If you smoke a packet of cigarettes a day for 40 years, then the amount of money you will spend on your habit will be enormous.

In financial terms, this is an Annuity, which can be calculated as follows:

where:

- FV = Future Value

A = The Payment amount

R = the interest rate per payment period

N = the number of payment periods.

Example:

You purchase a pack of cigarettes every day for 5 years. Each pack costs $10. If, instead of smoking, you had invested the money in a bank at 6% interest, how much money would you have at the end of 5 years?

- A = the payment amount = $10

R = the interest rate per

A = The Payment amount = $10

R = the interest rate per payment period = 6% / 365 = 0.01644%

N = the number of payment periods = 365 / year * 5 years = 1825

Using our annuity formula, we can calculate the Future Value as follows:

- FV = 10 * ((1 + 0.01644%) ^ 1825 1) / 0. 01644%

= $10,641

So, if you had invested the money in the bank, instead of spending it on smokes, then you would have an investment worth around $10,641.

If you invest the money over a longer period, then the numbers can grow very large. Below is a table of similarly calculated values, for various packets per day, interest rates, prices per packet, and lengths of time.

In order to illustrate how to use this table, the shaded values above can be understood as follows:

If instead of smoking 1 packet of $10 cigarettes per day for 30 years, you had invested the money at 12% then you would have an investment worth around $1.08 million.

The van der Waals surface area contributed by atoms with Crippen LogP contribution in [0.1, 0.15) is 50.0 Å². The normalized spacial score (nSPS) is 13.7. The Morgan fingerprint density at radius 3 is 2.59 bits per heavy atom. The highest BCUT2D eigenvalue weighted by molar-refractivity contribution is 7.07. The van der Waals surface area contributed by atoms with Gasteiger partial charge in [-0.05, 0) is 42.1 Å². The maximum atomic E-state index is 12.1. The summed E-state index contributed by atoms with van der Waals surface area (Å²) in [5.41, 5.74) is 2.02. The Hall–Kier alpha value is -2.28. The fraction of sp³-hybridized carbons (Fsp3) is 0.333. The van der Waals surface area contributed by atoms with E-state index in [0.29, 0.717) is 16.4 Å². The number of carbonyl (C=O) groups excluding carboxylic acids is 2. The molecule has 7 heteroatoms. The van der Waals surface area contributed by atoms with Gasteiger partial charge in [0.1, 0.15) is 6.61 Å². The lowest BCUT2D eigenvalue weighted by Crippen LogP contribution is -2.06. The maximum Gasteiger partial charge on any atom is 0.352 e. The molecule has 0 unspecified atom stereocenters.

If instead of smoking 2 packets of $15 cigarettes per day for 50 years, you had invested the money at 12% then you would have an investment worth around $36.7 million.

The above calculations prove that the direct financial costs of smoking are potentially enormous.

In addition to the direct costs of your habit over time, then you (or, if you are on welfare, the tax payers who support you) may also incur additional medical expenses to treat the conditions that are caused by your smoking and/or expenses related to you trying to quit smoking.

The people around you, who are subjected to your second-hand smoke, may also incur medical expenses to treat their conditions that are caused by your smoking.

As a result of this, you may be subject to law suits as a result of the damage inflicted on other people because you subjected them to your second-hand smoke.

Such lawsuits could run into millions of dollars, and rightly so. For example, how much money do you think would be fair compensation if you were a non-smoker and someone else’s dirty habit caused you to develop lung cancer at the age of 25?

Not only could your smoking cost you your health and the health of those around you, it could also cost you everything you own and all of your life’s savings.

As you can see, the financial costs of smoking can be enormous.